Rudbeckia is a family of flowers native to the eastern United States. Some of the cousins have been domesticated for use in the garden. One of these ornamentals, Goldsturm, was the Perennial Plant Association’s plant of the year in 1999.
This vigorous plant is popularly known as “Brown-Eyed Susan”. R. fulgida and R. subtomentosa are both called “Black-Eyed Susan." Go figure! To my eyes, they are all golden daisies with dark brown centers.
The Rudbeckia clan begin blooming in late summer and continue on until frost, making them a great choice for late color in the garden.
The one we see blooming by the roadside is most likely R. speciosa which grows wild from New Jersey to Georgia and Alabama. There are some spectacularly tall ones as well. R. nitida is about five feet tall and does have some cultivars in the garden trade. They have names like Autumn Sun and Autumn Glory.
Wild Rudbeckia festoons a dirt road at the center of the universe.
R. laciniata is a native which reaches five to 10 feet depending on the amount of sun it receives. I got a division three years ago and found that it takes a while to become established. The first two seasons it slept and crept, requiring a good bit of tending. This year it took off and is taller than I am.
These perennials reproduce by rhizomes, forming dense clumps which may be divided every four years. They are tolerant of clay soil but not soggy conditions. Butterflies and pollinators like them. In addition, they are deer resistant. I guess it would be tough to thrive in our forests and be a feast for Bambi and his friends.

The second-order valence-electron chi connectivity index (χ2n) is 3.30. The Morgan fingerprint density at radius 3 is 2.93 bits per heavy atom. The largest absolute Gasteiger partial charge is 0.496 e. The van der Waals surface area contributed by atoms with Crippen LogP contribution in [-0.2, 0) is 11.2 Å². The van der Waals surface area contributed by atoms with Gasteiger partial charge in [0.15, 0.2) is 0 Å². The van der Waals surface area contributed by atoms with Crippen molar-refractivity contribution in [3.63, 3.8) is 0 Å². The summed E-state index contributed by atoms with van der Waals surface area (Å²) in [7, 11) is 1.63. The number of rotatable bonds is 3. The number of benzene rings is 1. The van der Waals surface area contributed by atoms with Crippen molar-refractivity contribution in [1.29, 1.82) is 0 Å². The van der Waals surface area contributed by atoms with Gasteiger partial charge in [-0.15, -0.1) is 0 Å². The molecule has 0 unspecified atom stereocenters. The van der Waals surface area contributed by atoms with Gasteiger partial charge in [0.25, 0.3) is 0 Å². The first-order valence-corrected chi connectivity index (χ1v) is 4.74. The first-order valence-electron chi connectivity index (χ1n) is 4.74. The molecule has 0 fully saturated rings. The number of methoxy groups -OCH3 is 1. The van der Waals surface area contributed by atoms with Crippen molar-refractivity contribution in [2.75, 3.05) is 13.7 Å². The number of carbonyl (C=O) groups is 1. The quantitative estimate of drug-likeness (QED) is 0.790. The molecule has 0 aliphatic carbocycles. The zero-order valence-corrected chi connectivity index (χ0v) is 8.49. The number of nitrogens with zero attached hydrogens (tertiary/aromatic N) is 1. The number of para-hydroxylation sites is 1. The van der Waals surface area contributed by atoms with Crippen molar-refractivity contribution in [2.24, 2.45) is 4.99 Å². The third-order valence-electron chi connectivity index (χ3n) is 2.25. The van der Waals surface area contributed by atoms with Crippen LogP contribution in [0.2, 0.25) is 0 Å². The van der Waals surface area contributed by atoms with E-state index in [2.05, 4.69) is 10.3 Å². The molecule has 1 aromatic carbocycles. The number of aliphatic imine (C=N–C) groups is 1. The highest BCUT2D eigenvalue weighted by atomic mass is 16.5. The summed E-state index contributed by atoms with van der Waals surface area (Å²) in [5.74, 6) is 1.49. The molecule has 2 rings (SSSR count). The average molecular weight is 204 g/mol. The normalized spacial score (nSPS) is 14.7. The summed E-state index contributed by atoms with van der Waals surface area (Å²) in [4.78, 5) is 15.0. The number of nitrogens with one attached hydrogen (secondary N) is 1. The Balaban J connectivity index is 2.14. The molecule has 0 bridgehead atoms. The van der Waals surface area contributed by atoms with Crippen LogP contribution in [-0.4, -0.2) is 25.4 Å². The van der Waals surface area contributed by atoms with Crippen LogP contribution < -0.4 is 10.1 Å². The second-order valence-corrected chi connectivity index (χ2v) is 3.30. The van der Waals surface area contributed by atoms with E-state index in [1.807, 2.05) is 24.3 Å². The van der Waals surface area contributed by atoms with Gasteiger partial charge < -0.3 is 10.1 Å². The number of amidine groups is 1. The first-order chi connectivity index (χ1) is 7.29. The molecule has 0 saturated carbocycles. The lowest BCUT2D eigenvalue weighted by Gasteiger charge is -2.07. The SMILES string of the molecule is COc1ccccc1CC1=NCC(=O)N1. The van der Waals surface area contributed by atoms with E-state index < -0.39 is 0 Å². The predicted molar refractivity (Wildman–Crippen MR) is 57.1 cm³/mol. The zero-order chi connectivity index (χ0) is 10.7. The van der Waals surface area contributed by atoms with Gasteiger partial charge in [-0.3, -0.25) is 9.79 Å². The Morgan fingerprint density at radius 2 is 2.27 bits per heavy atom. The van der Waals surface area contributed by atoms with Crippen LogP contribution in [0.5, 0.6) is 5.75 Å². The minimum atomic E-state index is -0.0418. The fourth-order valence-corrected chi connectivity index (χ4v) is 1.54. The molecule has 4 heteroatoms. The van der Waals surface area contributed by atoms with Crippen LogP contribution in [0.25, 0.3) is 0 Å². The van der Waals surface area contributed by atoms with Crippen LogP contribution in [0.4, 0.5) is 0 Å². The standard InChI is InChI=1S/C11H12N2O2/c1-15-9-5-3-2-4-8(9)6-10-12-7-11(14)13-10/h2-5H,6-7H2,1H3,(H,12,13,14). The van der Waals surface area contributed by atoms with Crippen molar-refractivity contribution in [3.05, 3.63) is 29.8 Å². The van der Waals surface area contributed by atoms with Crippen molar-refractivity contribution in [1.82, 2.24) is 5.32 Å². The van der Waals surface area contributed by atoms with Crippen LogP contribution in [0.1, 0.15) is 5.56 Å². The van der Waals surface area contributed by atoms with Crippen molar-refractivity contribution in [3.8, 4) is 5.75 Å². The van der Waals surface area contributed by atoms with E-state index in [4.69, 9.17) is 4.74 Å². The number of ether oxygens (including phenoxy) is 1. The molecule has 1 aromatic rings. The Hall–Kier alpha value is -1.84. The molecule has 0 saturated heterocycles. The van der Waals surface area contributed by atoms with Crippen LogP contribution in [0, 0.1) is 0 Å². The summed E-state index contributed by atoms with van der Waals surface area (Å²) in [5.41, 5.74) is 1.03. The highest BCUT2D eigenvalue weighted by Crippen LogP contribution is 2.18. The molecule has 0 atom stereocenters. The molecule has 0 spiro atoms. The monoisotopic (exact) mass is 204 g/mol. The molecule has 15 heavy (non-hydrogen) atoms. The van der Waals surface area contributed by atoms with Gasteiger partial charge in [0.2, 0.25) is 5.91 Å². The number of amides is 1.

There is another branch of the family which is biennial, meaning they produce foliage the first season and flowers the following year. The flowers fade and go to seed and the plant dies. The seeds sprout in a random way creating a meandering array in the border. These work perfectly in cottage-style gardens.
R. hirta (right) are known as “gloriosa daisies.” They come in a much broader selection of flower forms and colors than the perennial members of the clan. Cherokee Sunset is an All America Selection featuring many shades of yellow, orange, red, bronze and mahogany. The gardener may be happier growing this one from seed both to save money and to enjoy a broader color spectrum.
So, what color are Susan’s eyes? Most are brown, but some, like Prairie Sun, are green. The perennial cousins are foolproof flowers for fall color and look great with both asters and mums.
Master gardener Ann Bartlett never lets lack of familiarity with a plant keep her from trying it in the ornamental beds around her home.